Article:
CFP for Edited Collection


"Drawing Protest: Graphic Narratives for Youth and Social Justice"

Co-edited by Michelle Ann Abate and Frederick Luis Aldama

Graphic narratives have emerged as one of the most popular and rapidly growing genres of books for young readers. They have also become a rich and vibrant platform for authors to engage with issues of social justice. Many of the most critically acclaimed as well as commercially popular graphic texts over the past decade—March, El Deafo, American Born Chinese, to name just a few—address issues of prejudice and discrimination.

This edited collection will examine how graphic narratives for young people engage with socio-political issues related to diversity, equity, inclusion, and belonging. To that end, we invite chapter proposals about texts that address a broad range of topics and concerns within social justice, including racism, disability, homophobia, displacement, refugees, transphobia, classism, mental health, xenophobia, addiction, war, poverty, and climate change. Essays may consider a wide array of literary schools and narrative styles, including fiction, nonfiction, and memoir. Additionally, focal texts are not limited to any specific grade level, age range, or youth audience; considerations of narratives intended for elementary-grade readers through young adults are welcome. Finally, discussions that consider the cultural pushback that most (if not all) of these graphic narratives have experienced—both because of their use of a comics mode of storytelling and because of their focus on social justice—are also encouraged.


Chapters might explore broad theoretical questions, which include—but are not limited to—the following:

  • In what ways can such texts serve as tools for raising awareness, fostering empathy, and enacting social change?
  • How have these books been inspired by existing social justice movements—and in what ways can they be regarded as inspiring such efforts?
  • What role have graphic narratives that engage with issues of social justice played in the evolution of children’s and young adult literature as well as that of sequential art?
  • How do we reconcile the use of graphic narratives as an engine for social change in the twenty-first century with the fact that comics were, for much of the nineteenth and twentieth centuries, a platform for racist caricature, homophobic humor, sexist imagery, ableist ideology, and xenophobic stereotypes?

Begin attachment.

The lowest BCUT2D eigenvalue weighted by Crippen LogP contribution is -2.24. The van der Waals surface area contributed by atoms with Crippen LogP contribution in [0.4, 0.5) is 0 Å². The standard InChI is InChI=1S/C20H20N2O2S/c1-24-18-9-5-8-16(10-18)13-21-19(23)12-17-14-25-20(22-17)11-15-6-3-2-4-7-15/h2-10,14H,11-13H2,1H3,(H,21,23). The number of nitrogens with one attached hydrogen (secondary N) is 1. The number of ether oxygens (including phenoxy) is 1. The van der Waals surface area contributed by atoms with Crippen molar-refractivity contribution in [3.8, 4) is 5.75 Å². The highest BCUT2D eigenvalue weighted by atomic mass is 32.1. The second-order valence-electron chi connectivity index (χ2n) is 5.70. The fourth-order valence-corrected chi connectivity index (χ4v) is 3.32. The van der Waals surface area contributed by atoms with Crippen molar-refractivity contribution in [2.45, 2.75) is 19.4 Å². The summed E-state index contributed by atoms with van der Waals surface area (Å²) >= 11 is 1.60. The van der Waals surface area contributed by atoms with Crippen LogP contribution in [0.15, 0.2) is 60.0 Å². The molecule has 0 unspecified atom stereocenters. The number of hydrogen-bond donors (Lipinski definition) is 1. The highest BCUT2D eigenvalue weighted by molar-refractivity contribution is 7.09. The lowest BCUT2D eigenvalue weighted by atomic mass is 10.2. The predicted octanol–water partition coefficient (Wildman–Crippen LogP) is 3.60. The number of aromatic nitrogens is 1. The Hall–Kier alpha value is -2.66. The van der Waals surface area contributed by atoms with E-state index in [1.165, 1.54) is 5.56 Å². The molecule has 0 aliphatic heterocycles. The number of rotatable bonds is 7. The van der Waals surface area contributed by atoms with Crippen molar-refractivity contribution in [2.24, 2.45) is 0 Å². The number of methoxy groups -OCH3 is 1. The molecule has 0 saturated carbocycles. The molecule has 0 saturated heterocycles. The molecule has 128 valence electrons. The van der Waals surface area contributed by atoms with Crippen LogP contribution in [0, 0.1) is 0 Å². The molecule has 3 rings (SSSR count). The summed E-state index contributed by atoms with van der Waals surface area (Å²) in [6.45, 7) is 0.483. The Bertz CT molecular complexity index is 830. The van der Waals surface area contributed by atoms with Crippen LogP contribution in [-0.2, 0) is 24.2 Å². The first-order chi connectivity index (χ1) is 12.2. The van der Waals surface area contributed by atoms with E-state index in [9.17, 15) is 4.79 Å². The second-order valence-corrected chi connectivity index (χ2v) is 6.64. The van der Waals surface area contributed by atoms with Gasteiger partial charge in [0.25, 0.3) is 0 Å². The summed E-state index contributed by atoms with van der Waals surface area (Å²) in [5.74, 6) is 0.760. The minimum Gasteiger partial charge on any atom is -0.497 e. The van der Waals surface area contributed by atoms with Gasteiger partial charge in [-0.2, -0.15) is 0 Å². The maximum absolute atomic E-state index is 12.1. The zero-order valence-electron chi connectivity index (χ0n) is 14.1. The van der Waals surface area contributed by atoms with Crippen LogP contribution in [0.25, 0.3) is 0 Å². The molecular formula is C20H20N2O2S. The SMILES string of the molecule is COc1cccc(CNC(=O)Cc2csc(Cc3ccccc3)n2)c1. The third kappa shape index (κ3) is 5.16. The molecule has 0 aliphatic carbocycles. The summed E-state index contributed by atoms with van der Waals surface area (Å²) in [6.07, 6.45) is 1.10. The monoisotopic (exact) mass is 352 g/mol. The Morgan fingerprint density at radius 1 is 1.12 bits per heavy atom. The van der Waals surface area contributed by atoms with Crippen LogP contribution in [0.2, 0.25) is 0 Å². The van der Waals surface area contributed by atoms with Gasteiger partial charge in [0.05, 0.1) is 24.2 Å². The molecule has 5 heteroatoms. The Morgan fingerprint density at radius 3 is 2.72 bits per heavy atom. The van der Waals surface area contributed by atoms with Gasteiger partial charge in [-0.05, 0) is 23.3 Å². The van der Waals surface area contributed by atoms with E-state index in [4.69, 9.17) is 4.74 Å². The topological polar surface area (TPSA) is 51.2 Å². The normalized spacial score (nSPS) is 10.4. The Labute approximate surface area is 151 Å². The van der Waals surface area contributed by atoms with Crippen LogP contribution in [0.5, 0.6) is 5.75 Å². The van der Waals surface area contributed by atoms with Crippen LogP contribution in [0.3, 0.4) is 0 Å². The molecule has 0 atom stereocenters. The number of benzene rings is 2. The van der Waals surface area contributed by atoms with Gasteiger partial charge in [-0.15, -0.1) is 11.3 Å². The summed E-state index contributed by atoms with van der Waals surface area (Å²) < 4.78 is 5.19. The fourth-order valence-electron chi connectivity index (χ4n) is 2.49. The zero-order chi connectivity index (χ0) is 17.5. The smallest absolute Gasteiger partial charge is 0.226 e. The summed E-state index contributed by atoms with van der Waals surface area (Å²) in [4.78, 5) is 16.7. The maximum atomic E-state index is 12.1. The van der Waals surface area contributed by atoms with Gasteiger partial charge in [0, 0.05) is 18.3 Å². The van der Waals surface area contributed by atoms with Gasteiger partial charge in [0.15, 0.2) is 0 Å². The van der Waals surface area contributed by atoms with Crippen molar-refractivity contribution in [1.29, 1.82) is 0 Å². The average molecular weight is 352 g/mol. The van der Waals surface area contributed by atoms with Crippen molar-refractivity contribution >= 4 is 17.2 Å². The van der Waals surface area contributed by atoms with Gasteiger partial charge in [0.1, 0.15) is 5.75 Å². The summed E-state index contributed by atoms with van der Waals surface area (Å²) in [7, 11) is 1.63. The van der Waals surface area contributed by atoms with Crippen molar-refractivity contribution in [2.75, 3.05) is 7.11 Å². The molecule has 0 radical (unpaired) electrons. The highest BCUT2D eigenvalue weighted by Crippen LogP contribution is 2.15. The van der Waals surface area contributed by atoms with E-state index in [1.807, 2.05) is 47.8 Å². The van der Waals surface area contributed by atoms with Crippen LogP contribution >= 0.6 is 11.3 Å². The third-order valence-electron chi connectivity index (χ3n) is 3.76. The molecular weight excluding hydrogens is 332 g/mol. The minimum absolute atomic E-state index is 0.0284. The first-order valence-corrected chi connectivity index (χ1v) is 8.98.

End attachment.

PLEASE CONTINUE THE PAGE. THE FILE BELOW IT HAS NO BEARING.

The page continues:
Additionally, chapters might also focus on specific title(s). A list of possibilities is below:

  • John Lewis, Andrew Ayden, and Nate Powell, March (2013)
  • Gene Luen Yang, American Born Chinese (2006)
  • Cece Bell, El Deafo (2014)
  • Rachel Hope Allison, I’m Not a Plastic Bag (2012)
  • Thi Bui, The Best We Could Do (2017)
  • Jerry Craft, New Kid (2019)
  • George Takei, They Called Us Enemy (2019)
  • Maia Kobabe, Gender Queer (2019)
  • Jarrett Krosoczka, Hey, Kiddo (2018)
  • Raina Telgemeier, Drama (2012)
  • Frank Abe, Tamiko Nimura, and Ross Ishikawa, We Hereby Refuse (2021)
  • Tommie Smith, Derrick Barnes, and Dawud Anyabwile, Victory Stand!: Raising My Fist for Justice (2022)
  • Malaka Gharib, I Was Their American Dream (2019)
  • G. Willow Wilson and Adrian Alphona, Ms. Marvel (2014)
  • Olivier Kugler, Escaping Wars and Waves: Encounters with Syrian Refugees (2018)
  • Art Spiegelman, Maus (1980)
  • Jason Reynolds, Miles Morales: Spider-Man (2017)
  • Marjane Satrapi, Persepolis (2000)

Please send chapter proposals of 300 words maximum by January 28th, 2024 to

Editorial decisions will be conveyed by March 1, 2024.
Full-length essays of 6,000 to 8,000 words will be due by August 1st, 2024.

The co-editors have received an advanced contract for the collection from the University Press of Mississippi. A formal book proposal will be submitted after proposals have been accepted and a Table of Contents has been constructed. The co-editors will convey feedback from the outside evaluators while contributors are working on the initial drafts of their essays.


(Quelle: IRSCL International Research Society for Children's Literature - Facebook)